Claude at the National Gallery

Since the busy September show I’ve relocated my studio to my garage. Now equipped with lights, a heater, a big desk, shelves, even a rug, it’s surprisingly cosy. Now I have the space, resources and time to make my own work. The only problem is that I don’t know what to focus on next. An anticlimax after the show was always inevitable, and it been great to sell work (even my first paintings!) as for all the encouragement of family and friends, nothing is as validating as complete stranger taking pleasure in your work, and being prepared to part with their hard-earned cash for it. The last year has been like a foundation course for me. The problem of moving on from here is not lack of choice, but too much. Like writer’s block, being stuck seems a selfish and daft exercise when life is short and the spirit is willing. But how can one settle on one theme when there is so much of interest?

That’s enough dithering. My solution is to have a break and take some time to study some other artists, as this is the best way of inspiring me to get myself in gear. So lately I’ve been looking up some monotypes in the British Museum (getting to call up and handle prints by Degas and Maggi Hambling is pretty exciting), taking in Degas’s Ballet show at the Royal Academy, enjoying seeing a mixture of shows around Mayfair (Keith Vaughan at Osborne Samuel gallery, Elizabeth Frink at Beaux Artes) and returning the National Gallery. The school has a great Friday evening class run by the excellent Robert Dukes, who is articulate and dedicated in his teaching as he is in his fine painting. Focusing on just one painting in a relatively quiet gallery is a lovely way to wind down at the end of the week. Regular readers will know that landscapes aren’t really my thing, which is exactly why its a good idea to be forced to sit down and study something I’d normally walk past.


So here’s a couple of hours with the French painter Claude. As it turned out, he had plenty of surprises for me. I thought I was due for straight-forward naturalism, but I found out that this painting, Landscape with Aeneas at Delos, was anything but. Claude seems to have combined three of four different sets of lighting in his work. An even glow covers the scene which contradict his selected shadows, which are strong in tone but oddly unclear in form. Unlike this image from the internet, the painting in real life is more extreme in shadows, so that the stream bank and shaded area to the left is barely discernible. He also takes great pains to create dark and light layers over and over each other to create depth, and then direct spotlights on individual characters. I also loved how objects layered each other, the front pillars lead your eye to the trees and wall behind, and vertical elements are echoed across the right of the picture by the temple and tower beyond, the march pace slowing to the lighthouse.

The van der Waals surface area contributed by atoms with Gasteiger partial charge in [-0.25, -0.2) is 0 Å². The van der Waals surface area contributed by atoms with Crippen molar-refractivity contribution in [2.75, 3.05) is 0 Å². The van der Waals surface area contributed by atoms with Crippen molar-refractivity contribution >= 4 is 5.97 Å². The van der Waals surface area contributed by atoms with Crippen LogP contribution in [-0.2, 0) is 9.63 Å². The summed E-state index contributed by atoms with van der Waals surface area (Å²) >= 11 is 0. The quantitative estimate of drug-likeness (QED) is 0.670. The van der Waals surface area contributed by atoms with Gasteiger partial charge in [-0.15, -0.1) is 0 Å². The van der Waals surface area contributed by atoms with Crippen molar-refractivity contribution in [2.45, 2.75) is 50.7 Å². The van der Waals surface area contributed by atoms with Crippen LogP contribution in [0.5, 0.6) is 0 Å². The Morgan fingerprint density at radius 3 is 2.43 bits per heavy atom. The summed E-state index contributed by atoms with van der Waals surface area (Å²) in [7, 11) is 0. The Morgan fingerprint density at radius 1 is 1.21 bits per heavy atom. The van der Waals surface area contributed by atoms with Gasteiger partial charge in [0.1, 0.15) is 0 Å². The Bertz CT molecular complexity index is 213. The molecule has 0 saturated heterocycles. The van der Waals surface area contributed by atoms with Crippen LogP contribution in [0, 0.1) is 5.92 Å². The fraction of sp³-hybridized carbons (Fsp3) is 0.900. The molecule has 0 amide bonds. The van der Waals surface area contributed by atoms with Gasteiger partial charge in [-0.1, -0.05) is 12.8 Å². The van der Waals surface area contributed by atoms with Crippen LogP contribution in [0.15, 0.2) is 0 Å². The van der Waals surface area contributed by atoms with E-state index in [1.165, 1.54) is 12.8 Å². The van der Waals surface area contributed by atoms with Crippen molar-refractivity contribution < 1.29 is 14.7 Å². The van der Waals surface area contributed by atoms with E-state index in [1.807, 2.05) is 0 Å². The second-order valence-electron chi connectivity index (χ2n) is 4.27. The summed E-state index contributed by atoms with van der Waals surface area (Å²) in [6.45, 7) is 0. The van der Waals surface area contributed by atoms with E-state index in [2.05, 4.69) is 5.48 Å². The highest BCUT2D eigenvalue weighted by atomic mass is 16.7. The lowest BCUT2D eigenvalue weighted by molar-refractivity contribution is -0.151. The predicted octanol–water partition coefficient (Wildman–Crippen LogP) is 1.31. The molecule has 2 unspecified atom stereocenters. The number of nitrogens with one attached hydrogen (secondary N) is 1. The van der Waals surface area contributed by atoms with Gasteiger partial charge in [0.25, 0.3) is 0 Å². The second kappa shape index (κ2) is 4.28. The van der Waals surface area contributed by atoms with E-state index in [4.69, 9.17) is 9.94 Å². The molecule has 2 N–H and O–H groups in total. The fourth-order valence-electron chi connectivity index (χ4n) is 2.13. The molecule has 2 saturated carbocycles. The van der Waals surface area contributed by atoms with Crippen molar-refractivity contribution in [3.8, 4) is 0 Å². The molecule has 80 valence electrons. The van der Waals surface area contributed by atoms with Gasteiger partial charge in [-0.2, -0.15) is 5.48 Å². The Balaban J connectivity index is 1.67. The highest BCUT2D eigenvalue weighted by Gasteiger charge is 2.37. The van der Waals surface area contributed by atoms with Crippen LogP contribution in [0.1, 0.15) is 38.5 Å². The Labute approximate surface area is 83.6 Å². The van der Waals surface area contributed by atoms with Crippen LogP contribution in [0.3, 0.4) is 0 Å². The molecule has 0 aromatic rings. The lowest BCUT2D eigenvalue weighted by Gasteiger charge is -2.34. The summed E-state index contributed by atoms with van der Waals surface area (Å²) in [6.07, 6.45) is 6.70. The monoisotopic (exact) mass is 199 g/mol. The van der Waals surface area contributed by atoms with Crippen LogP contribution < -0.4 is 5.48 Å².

Drawing it, I was very confused by why the tree on the left seemed to be cut so abruptly by the frame, as if the painting had lost a few inches. But I later had the chance to study Claude’s own copy of his drawing (apparently he always made such recordings so that others couldn’t copy his designs) and see that this spliced tree was a deliberate choice and clearly done to visually balance the scene. I couldn’t resist testing how my own recording of the painting compared to Claude’s own to know how my visual perception relates to a master from over three hundred years ago. And with interesting results. I’ve clearly made my figures too small, and my temple. Claude seems to have re-drawn his bridge too small, but has enlarged his temple, and large trees, and I think where he pays attention to his own painting shows his priorities, emphasising the design that he is proud of.

Meanwhile I’ve started putting together that online shop I’d promised, you can follow the link to the right hand sidebar to reach it. And what better time to show off my new Christmas cards. After enjoying myself with my first linocut a few months ago I invested in an expensive Swiss cutter and some nice lino. What a difference, it was like slicing butter. So smooth that it’s produced an entirely different effect to the craft knife (although I also like its choppy textures). I’ve made a set based on the last year’s night drawings, featuring St Paul’s Cathedral, Tower Bridge and Christ Church Spitalfields. And here’s a detail print tried on new Japanese paper, which is beautifully crisp -the actually print is about half the size of how it appears on screen!

Advertisements